Weekly Roundup: 4/2-4/5
By: Holly Ingram & Katherine Wenner
In this case, Appellant challenged the lawfulness of his sentence under the Armed Career Criminal Act. In 2015, the Supreme Court held that the Act’s residual clause was unconstitutionally vague. However, because Appellants’ prior conviction for assault with a deadly weapon with intent to kill inflicting serious injury is categorically a violent felony under the force clause of the Act, the Fourth Circuit affirmed the District Court’s dismissal.
In this case, the Court considered whether or not a bankruptcy court can strip off valueless liens on a Chapter 13 debtor’s principal residence when no proof of claims has been filed. The bankruptcy court agreed and refused to strip the liens. The district court affirmed. The Fourth Circuit, however, disagreed. In reversing the lower courts, the Court held that “the liens may be stripped regardless of whether a proof of claim has been filed.”
In this criminal case, Appellants appealed guilty verdicts for criminal conspiracy and unlawful conversion of government funds. Because of the nature of the case, the Court proceeded under the Classified Information Procedure Act and affirmed Appellants convictions after finding no reversible error in the classified and unclassified proceedings.
In this case, Appellant sought to have his habeas corpus petition heard on the merits by the “savings clause” in 28 U.S.C. § 2255(e). The District Court denied Appellants request; however the Fourth Circuit vacated the decision of the District Court and held that the Appellant satisfied the requirements because his applicable mandatory minimum unduly increased, which resulted in a fundamental defect in his sentence. Thus, the case was remanded with instructions to consider Appellants petition on the merits.
In this insurance coverage dispute, the Court considered claims in an underlying personal injury suit against two contractors. The insurer, Amerisure, contended that the claims were not covered under the contractors’ policies, denied coverage, and refused to defend the contractors’ claims and participate in the settlement. Continental Casualty Co., which defended the contractors on under a different policy and paid the settlement, sued Amerisure for breach of duty to defend. The Fourth Circuit affirmed the District Court’s holding that Amerisure improperly relied on a policy exclusion to avoid its duty to defend and that Amerisure was liable to pay the full cost of the settlement plus prejudgment interest. However, the Fourth Circuit disagreed with the District Court and held that Amerisure is liable for the full amount of the settlement fees and costs.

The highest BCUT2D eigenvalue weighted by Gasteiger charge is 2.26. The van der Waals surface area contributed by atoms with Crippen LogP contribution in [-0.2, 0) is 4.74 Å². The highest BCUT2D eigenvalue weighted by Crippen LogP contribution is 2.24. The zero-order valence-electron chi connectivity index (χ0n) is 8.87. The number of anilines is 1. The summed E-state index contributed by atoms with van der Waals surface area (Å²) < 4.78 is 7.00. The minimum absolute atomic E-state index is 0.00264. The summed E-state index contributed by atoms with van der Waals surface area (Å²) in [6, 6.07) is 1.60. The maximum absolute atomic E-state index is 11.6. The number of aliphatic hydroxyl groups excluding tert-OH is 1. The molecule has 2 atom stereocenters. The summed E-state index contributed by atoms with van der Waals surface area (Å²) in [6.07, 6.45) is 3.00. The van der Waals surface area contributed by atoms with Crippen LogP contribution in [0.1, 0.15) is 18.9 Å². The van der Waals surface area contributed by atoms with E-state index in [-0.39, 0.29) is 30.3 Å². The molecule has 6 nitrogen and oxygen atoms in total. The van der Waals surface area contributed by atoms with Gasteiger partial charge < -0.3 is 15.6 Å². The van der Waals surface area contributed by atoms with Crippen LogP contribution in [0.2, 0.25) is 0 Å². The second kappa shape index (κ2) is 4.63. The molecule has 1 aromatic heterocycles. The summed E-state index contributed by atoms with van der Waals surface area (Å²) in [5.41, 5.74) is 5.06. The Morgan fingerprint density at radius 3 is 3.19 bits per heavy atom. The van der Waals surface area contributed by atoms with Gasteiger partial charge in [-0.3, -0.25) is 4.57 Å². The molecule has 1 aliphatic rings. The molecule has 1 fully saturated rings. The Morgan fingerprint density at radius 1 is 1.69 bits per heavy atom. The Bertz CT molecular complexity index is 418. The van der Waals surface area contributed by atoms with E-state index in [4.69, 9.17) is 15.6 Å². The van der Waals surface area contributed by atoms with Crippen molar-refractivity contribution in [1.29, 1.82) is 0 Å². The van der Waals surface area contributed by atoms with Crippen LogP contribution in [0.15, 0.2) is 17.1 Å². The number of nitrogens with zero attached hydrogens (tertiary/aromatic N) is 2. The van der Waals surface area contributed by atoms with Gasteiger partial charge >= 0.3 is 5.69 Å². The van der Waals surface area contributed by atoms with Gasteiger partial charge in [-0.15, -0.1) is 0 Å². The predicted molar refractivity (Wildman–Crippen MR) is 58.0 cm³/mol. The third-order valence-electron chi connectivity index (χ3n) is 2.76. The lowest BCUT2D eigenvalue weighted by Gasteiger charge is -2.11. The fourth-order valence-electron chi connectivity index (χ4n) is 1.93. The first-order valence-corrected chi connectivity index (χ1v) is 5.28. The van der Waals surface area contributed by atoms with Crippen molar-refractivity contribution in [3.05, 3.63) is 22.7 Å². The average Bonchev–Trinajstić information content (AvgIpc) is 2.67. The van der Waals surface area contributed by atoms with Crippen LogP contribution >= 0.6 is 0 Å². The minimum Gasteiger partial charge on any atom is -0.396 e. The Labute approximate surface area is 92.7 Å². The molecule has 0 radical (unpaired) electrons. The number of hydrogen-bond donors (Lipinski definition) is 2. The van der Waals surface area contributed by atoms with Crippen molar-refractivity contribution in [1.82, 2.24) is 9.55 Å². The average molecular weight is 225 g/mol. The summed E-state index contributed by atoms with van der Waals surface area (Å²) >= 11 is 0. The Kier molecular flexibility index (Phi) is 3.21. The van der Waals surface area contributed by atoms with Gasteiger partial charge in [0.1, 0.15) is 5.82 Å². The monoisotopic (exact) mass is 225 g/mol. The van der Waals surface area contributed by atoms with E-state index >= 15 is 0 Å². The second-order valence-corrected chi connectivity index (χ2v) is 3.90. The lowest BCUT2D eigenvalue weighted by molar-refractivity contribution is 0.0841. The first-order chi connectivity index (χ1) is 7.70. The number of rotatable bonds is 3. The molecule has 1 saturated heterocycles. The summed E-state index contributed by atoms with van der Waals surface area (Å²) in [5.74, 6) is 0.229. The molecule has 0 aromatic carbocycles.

In this civil case, Plaintiff sought relief from the District Court ruling that she must arbitrate her claims against Groupon, Inc. After the Court ordered arbitration, Plaintiff sought a provision of the order to dismiss her complaint with prejudice, to which the Court acceded. Plaintiff appealed the dismissal, however, the Fourth Circuit dismissed for lack of jurisdiction since the voluntary dismissal is not an appealable decision under 28 U.S.C. § 1291.
Here, Mr. Sanchez petitioned the Fourth Circuit for review after the Board of Immigration Appeals affirmed a decision by an Immigration Judge. Mr. Sanchez had been questioned by state police officers, who learned he had immigrated illegally and then transported him to the Immigration and Customs Enforcement (“ICE”). The Immigration Judge rejected Sanchez’s motion to suppress the statements he made to the state officers and ICE and the Fourth circuit denied his petition for review.
This was a civil insurance coverage dispute where the Walter E. Campbell Company (“WECCO”) appealed the U.S. District Court for the District of Maryland’s decision in favor of States Fire Insurance Company and St. Paul Fire & Marine Insurance Company (collectively, “the Insurers”). The issues concerned the scope and limit of the Insurers’ duties to WECCO. WECCO contended that the district court erred in its decision with regard to the Insurers’ duties to defend and indemnify WECCO. However, the Fourth Circuit concluded the decision aligned with existing precedent on the matter and affirmed the lower court’s decision.